Partnership seeks to support 300 farming families affected by rural fires in southern Chile

The Agricultural Society of Biobío (Socabio) and CMPC have jointly developed a reconstruction and reactivation plan for farmers in southern Chile affected by forest fires last February.

According to figures reported by the Ministry of Agriculture and CONAF, the forest fire season that lasted until the end of May in Chile, left more than 431,000 hectares consumed by flames throughout the country. Almost 70% of this total was in the Biobío and La Araucanía Regions of south-central Chile. The two regions were the ones most affected by the nearly 7,000 fires that were recorded. 

Omar Jara, from the Alhueleumu indigenous community of Mulchén, said that where he lives 19 houses and a dozen hectares were consumed by the flames. “I lost about seven hectares in the fires, in addition to lamenting the loss of several animals that we weren’t able to rescue,” said the Biobío farmer. 

That is why CMPC in collaboration with the Agricultural Society of Biobío (Socabio) created a program to support 300 farmers affected by these events so that they can recover everything they lost and resume their productive activities.

The program consists of four initiatives to help address the different needs of affected farmers. It’s being implemented in the districts of Los Angeles, Mulchén, Nacimiento, Santa Juana, Yumbel in Biobío and Collipulli, Lumaco and Renaico in La Araucanía, areas where the fires caused enormous damage. 

The first and most advanced so far consists of replanting one hectare of meadow or wheat crop for each beneficiary. To this end, all the seeds, fertilizers and needed inputs were provided, including soil preparation and crop planting.

The second initiative is to donate greenhouses to farmers. Each of these is 36 square meters, and will be completely installed and set up on the plots of all the beneficiaries, which include also the seeds and fertilizers.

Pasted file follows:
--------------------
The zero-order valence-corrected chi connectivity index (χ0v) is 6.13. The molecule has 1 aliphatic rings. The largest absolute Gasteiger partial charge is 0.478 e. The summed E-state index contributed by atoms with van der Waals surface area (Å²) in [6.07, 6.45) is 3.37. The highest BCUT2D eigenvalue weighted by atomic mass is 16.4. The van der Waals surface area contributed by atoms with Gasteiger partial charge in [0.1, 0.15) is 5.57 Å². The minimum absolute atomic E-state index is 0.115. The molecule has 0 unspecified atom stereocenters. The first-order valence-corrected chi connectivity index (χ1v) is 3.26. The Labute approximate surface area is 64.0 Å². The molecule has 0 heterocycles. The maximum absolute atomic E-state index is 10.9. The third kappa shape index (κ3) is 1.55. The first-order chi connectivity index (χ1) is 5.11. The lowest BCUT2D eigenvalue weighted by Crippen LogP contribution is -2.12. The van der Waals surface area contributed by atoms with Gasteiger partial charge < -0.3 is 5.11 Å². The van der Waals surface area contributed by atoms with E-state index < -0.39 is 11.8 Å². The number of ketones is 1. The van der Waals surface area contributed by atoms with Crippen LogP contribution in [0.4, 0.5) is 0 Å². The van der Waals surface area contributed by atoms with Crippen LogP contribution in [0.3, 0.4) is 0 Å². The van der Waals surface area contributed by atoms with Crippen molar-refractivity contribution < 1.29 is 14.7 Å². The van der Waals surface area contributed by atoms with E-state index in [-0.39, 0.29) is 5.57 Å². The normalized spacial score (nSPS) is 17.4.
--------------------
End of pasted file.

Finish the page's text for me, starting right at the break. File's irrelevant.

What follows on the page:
“I had no idea this support was being offered. It took me by surprise when one day they called me to say that I had been selected as an aid project recipient. I was quite surprised and grateful. This is very helpful for me as a farmer,” said Egidio Monsalve from the Palo Blanco sector of Lumaco, La Araucanía Region.

Monsalve said, “The aid I’ve received is pastureland with a great deal of seeds and fertilizer. I didn’t put anything else in aside from the elbow grease. This aid is so important because the fires here were extensive.”

The third initiative will be launched after the greenhouses are set up, which has to do with building warehouses so that farmers can store inputs and products. They will built with materials such as cement, zinc and wood to guarantee their durability and usefulness. 

Lastly, the fourth initiative consists of the donation of complete chicken coops for the farmers who lost theirs to the fires. They will include the framework, mesh, concentrated chicken feed and everything else they need to continue raising poultry.

Under the program, different types of plant species – including pine, eucalyptus and native trees – will also be provided to the 315 beneficiaries. 

“This support that’s been given to us means I can now have cropland planted with different species, fodder and more that will help me care for the horses and oxen I have on my land. This aid we’ve just received is substantial,” said Omar Jara. 

Thus, CMPC Forests Corporate Affairs Manager Ignacio Lira explained that the company’s goal with this initiative is to “in some way support those farmers who lost much of their source of work in the areas most affected by the fires last summer. There are around 300 families included in the various plans that we’ve come up with together with Socabio. We hope they will serve as that push they need to get back on their feet.” 

Socabio President José Miguel Stegmeier said that this partnership arose out of a longstanding relationship between the company and the trade union. He said, “The terrible summer fires and disaster they wrought, including the loss of human lives and massive material losses spurred us to respond immediately together with CMPC and go to the aid of the smallholding farmers who were affected by them.”

Likewise, José Bermedo, the CMPC-Socabio Rural World Restoration Project Coordinator explained that this was born from a synergy between the company and the trade union. “The idea was to join efforts so we could help the affected families with specific support capabilities to deal with what they’d lost. These aren’t just some benefits we dreamed up on our own. Instead we asked the recipients how they had been affected the most, and this was their response,” he added. 

The reactivation program began in May of this year and is expected to be fully implemented by September. This is in addition to the previous donation of 12,000 hay bales and hundreds of tons of bran and wheat animal feed that CMPC and Socabio made in February of this year to avoid further losses at the productive level.